It was good to find out at the end that the appellate judges eventually didn’t focus on all those irrelevant discussions promoted by the defense lawyers. But all those irrelevant discussions do have an impact on you. And if the case was allowed to go to a jury trial, such irrelevant information could have negatively impacted some of the jurors.

There’s a saying that all is fair in love and war. It seems the same applies to a lawsuit. Be forewarned it could be as awful or worse on you as it will be on the person(s) you are suing!

Mar 04, 2021

There is a lot that can be learned from what happened in my tragic true story that I describe in my book “Minority Viewpoint – my experience, as a person of color, with the American Justice System”. When the defamation occurred in March and June of 2016, I felt so harassed and violated that I couldn’t wait to get started with legal action. I think that was a huge, huge mistake. The defamation I endured had a two year statute of limitations during which I could potentially file a lawsuit; meaning I had until spring of 2018 to carefully explore ALL my options. I should have taken the time to learn more about the issues involved and then make a more informed decision about filing the lawsuit.

 

I also should have talked to as many different lawyers as humanly possible before deciding on any one person to hire. If I had taken the time to talk to 10-20 different lawyers, I might have learned many more things that could have helped me make my decisions. I also could have taken the time to do my own research on defamation cases via reading library books or looking up cases online. That would have made me much more well-prepared to initiate and follow through with the law suit. That would have also allowed me to ask the right questions to dig out the necessary information from my lawyer.

 

Should you ever find yourself in a similar predicament, I recommend you think hard and research extremely well before deciding to venture down this unpredictable path. Unless you are rich and famous, you should consider a lawsuit to be a windy road with signage stating: “VISIBILITY UNCLEAR AHEAD: PROCEED AT YOUR OWN RISK!”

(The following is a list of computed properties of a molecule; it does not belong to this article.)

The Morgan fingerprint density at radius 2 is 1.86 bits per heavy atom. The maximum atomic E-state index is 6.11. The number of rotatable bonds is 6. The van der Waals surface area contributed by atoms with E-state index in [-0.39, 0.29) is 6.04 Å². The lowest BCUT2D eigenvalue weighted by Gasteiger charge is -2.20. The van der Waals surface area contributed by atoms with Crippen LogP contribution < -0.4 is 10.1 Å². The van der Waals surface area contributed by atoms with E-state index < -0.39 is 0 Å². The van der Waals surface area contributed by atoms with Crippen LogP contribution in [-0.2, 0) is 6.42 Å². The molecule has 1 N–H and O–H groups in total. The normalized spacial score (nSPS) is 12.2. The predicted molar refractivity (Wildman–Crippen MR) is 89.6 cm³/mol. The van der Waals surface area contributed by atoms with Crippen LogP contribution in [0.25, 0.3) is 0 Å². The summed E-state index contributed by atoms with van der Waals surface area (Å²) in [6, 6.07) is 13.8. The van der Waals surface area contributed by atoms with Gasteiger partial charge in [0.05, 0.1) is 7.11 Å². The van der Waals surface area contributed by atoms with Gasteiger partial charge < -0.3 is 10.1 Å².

Feb 25, 2021

In my book “Minority Viewpoint – my experience, as a person of color, with the American Justice System”, I discuss the interactions I had with the MN Lawyers Professional Responsibility Board (LPRB) about the performance of my lawyer. I was really disappointed in the way LPRB handled the issue.

The document titled “MN Rules of Professional Conduct” published by the MN LPRB clearly makes the following statements:

“The lawyer must make reasonable efforts to ensure that the client possesses information reasonably adequate to make an informed decision”.

“A lawyer who does not personally inform the client assumes the risk that the client is inadequately informed and the consent is invalid”.

“Whether the information and explanation provided are reasonably adequate, relevant factors include whether the client is experienced in legal matters”.

“Informed consent requires that each affected client be aware of relevant circumstances and of the material and reasonably foreseeable ways that the conflict could have adverse effects on the interests of that client”.

All these statement indicate to me that I had a valid complaint. Is it wrong of me to expect the board to explain to me why my appeal (with detailed clarifications) did not fall within the categories described above? The letter written by Virginia Klevorn (who reviewed my appeal) literally consisted of 4 sentences. Why was there no response at all to our polite request to have more information as to how they viewed my complaint? At a minimum they could have at least responded to my letter.

I honestly believe that the LPRB needs to be more open and responsive if they are to truly uphold the standards of this critically important profession.

© 2017 - Sumi Mukherjee